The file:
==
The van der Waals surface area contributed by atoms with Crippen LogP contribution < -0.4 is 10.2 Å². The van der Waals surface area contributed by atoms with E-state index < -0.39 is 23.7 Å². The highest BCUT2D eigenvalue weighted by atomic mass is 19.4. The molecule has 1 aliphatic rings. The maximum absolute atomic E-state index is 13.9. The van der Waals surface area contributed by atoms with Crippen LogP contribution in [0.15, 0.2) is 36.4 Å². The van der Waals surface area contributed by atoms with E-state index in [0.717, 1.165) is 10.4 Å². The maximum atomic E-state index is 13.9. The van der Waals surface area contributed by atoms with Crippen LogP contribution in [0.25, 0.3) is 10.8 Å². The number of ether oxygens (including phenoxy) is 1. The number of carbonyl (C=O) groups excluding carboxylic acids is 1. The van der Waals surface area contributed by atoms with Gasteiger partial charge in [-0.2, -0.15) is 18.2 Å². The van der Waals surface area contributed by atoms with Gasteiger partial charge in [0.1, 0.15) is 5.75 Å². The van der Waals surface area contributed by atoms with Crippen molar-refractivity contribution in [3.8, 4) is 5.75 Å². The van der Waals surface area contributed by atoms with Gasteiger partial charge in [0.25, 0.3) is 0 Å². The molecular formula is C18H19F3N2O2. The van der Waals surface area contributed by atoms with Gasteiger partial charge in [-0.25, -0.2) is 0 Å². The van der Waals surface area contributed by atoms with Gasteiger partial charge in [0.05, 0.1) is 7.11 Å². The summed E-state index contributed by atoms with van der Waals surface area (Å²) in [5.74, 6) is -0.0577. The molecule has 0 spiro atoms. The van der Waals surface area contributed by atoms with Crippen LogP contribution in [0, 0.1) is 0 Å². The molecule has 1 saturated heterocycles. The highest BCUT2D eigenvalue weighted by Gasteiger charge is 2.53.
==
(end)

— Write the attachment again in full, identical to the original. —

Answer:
The van der Waals surface area contributed by atoms with Crippen LogP contribution < -0.4 is 10.2 Å². The van der Waals surface area contributed by atoms with E-state index < -0.39 is 23.7 Å². The highest BCUT2D eigenvalue weighted by atomic mass is 19.4. The molecule has 1 aliphatic rings. The maximum absolute atomic E-state index is 13.9. The van der Waals surface area contributed by atoms with Crippen LogP contribution in [0.15, 0.2) is 36.4 Å². The van der Waals surface area contributed by atoms with E-state index in [0.717, 1.165) is 10.4 Å². The maximum atomic E-state index is 13.9. The van der Waals surface area contributed by atoms with Crippen LogP contribution in [0.25, 0.3) is 10.8 Å². The number of ether oxygens (including phenoxy) is 1. The number of carbonyl (C=O) groups excluding carboxylic acids is 1. The van der Waals surface area contributed by atoms with Gasteiger partial charge in [-0.2, -0.15) is 18.2 Å². The van der Waals surface area contributed by atoms with Gasteiger partial charge in [0.1, 0.15) is 5.75 Å². The van der Waals surface area contributed by atoms with Crippen molar-refractivity contribution in [3.8, 4) is 5.75 Å². The van der Waals surface area contributed by atoms with Gasteiger partial charge in [0.25, 0.3) is 0 Å². The molecular formula is C18H19F3N2O2. The van der Waals surface area contributed by atoms with Gasteiger partial charge in [-0.25, -0.2) is 0 Å². The van der Waals surface area contributed by atoms with Gasteiger partial charge in [0.05, 0.1) is 7.11 Å². The summed E-state index contributed by atoms with van der Waals surface area (Å²) in [5.74, 6) is -0.0577. The molecule has 0 spiro atoms. The van der Waals surface area contributed by atoms with Crippen LogP contribution in [0, 0.1) is 0 Å². The molecule has 1 saturated heterocycles. The highest BCUT2D eigenvalue weighted by Gasteiger charge is 2.53.